Stung by the bleak findings of a congressional audit of progress in Iraq, the Pentagon has asked that some of the negative assessments be revised.
Pentagon press secretary Geoff Morrell said Thursday that after reviewing a draft of the Government Accountability Office report — which has not yet been made public — policy officials "made some factual corrections" and "offered some suggestions on a few of the actual grades" assigned by the GAO.
The GAO report was on track to conclude that at least 13 of the 18 benchmarks set to judge the Iraqi government's performance in the political and security arenas haven't been met.
"We have provided the GAO with information which we believe will lead them to conclude that a few of the benchmark grades should be upgraded from `not met' to `met,"' Morrell said. He declined to elaborate or to spell out which of the benchmark grades the Pentagon was disputing.
At the White House, officials argued that the GAO report, which was required by legislation President Bush signed last spring, was unrealistic because it assigned "pass or fail" grades to each benchmark, rather than assessing whether the Iraqis have made progress toward reaching the benchmark goals.
"A bar was set so high, that it was almost not to be able to be met," White House deputy press secretary Dana Perino said. "On the other hand, one of the things it does not take into account, which is not on the benchmark list, is the cooperation of the Sunni tribes, who have decided to fight back against Al Qaeda."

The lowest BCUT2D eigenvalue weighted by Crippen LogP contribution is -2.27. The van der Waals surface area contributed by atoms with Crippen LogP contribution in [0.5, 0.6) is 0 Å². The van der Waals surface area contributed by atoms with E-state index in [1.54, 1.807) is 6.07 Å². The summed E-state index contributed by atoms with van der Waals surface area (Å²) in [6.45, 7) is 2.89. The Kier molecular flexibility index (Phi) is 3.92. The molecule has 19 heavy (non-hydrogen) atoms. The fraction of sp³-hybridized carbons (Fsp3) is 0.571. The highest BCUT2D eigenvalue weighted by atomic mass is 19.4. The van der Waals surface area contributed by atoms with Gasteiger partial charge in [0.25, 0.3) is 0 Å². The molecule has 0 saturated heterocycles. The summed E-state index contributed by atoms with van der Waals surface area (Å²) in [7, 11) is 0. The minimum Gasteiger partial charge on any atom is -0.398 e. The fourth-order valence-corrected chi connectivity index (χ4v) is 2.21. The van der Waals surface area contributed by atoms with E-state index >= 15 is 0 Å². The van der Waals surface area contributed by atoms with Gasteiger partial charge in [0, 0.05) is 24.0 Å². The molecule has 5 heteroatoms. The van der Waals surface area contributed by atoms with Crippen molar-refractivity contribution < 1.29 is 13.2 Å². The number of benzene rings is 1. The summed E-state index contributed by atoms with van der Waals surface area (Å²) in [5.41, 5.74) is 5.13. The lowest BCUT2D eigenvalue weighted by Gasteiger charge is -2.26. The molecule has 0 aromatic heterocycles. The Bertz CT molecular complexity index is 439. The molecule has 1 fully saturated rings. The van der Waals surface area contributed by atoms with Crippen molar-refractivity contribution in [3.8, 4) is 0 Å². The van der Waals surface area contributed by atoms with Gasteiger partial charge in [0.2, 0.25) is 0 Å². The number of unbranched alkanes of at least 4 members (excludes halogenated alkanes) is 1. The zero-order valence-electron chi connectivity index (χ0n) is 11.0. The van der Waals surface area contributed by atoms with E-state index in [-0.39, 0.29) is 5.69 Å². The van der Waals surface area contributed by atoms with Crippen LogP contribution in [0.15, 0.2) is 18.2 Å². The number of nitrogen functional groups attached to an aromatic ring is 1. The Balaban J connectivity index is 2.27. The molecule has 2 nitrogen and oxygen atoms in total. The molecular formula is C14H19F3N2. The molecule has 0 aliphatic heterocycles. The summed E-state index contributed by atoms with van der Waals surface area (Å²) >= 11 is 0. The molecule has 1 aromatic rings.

The administration said it agreed that Iraq had not reached the objectives.
"I think we have said they have not met the benchmarks," Perino said. "I don't see how it would be news for them to come out today and say they have not met benchmarks. We have said that."
By Sept. 15 President Bush is to give a detailed accounting of the situation in Iraq.
The GAO gave lawmakers' staffers a classified briefing about its findings on Thursday. An unclassified version of the report is due to be released on Tuesday. It comes amid a series of assessments called for in January legislation that authorized Bush's plan to send 30,000 more troops to Iraq, where there is now a total of more than 160,000.
Among those Bush will hear from are the Joint Chiefs of Staff; Defense Secretary Robert Gates; the commander of U.S. forces in Iraq, Gen. David Petraeus; and the U.S. ambassador to Iraq, Ryan Crocker. On Wednesday, the Pentagon said Bush was likely to get a variety of views from different military officials. Bush will then deliver his own report to Congress by Sept. 15.
The GAO report comes at a pivotal time in the Iraq debate. So far, Republicans have mostly stood by Bush on the war and staved off Democratic demands of troop withdrawals. But in exchange for their support, many GOP members said they wanted to see substantial progress in Iraq by September or else they would call for a new strategy, including possibly a withdrawal of troops.
Democrats are expected this fall to push for another round of votes on their legislation ordering most troops out by spring. A likely target for the debate will be a $147 billion bill the military needs to fund the wars in Iraq and Afghanistan. The money covers the 2007 budget year, which begins Oct. 1.